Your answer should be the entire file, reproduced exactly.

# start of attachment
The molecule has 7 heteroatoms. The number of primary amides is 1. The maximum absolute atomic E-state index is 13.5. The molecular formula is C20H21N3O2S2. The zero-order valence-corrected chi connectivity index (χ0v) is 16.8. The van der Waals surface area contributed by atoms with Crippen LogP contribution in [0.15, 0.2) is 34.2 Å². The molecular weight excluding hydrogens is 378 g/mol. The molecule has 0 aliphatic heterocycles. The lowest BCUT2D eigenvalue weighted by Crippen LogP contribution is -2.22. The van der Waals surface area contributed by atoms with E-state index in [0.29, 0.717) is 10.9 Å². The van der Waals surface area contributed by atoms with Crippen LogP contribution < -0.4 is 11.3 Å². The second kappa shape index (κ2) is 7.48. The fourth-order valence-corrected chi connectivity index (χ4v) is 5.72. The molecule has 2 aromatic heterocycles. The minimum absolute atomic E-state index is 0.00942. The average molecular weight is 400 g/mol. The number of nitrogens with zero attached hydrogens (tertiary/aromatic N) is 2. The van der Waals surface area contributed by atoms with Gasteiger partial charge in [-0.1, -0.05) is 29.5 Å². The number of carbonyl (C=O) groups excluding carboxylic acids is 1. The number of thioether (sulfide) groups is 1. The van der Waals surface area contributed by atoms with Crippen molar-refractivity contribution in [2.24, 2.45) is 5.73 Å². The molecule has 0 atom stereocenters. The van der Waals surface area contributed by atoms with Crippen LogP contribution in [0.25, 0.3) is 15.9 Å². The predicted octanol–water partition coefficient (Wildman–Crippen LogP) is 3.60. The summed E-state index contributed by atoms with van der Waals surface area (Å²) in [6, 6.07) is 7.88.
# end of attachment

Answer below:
The molecule has 7 heteroatoms. The number of primary amides is 1. The maximum absolute atomic E-state index is 13.5. The molecular formula is C20H21N3O2S2. The zero-order valence-corrected chi connectivity index (χ0v) is 16.8. The van der Waals surface area contributed by atoms with Crippen LogP contribution in [0.15, 0.2) is 34.2 Å². The molecular weight excluding hydrogens is 378 g/mol. The molecule has 0 aliphatic heterocycles. The lowest BCUT2D eigenvalue weighted by Crippen LogP contribution is -2.22. The van der Waals surface area contributed by atoms with E-state index in [0.29, 0.717) is 10.9 Å². The van der Waals surface area contributed by atoms with Crippen LogP contribution < -0.4 is 11.3 Å². The second kappa shape index (κ2) is 7.48. The fourth-order valence-corrected chi connectivity index (χ4v) is 5.72. The molecule has 2 aromatic heterocycles. The minimum absolute atomic E-state index is 0.00942. The average molecular weight is 400 g/mol. The number of nitrogens with zero attached hydrogens (tertiary/aromatic N) is 2. The van der Waals surface area contributed by atoms with Gasteiger partial charge in [-0.1, -0.05) is 29.5 Å². The number of carbonyl (C=O) groups excluding carboxylic acids is 1. The number of thioether (sulfide) groups is 1. The van der Waals surface area contributed by atoms with Crippen molar-refractivity contribution in [2.24, 2.45) is 5.73 Å². The molecule has 0 atom stereocenters. The van der Waals surface area contributed by atoms with Crippen LogP contribution in [0.25, 0.3) is 15.9 Å². The predicted octanol–water partition coefficient (Wildman–Crippen LogP) is 3.60. The summed E-state index contributed by atoms with van der Waals surface area (Å²) in [6, 6.07) is 7.88.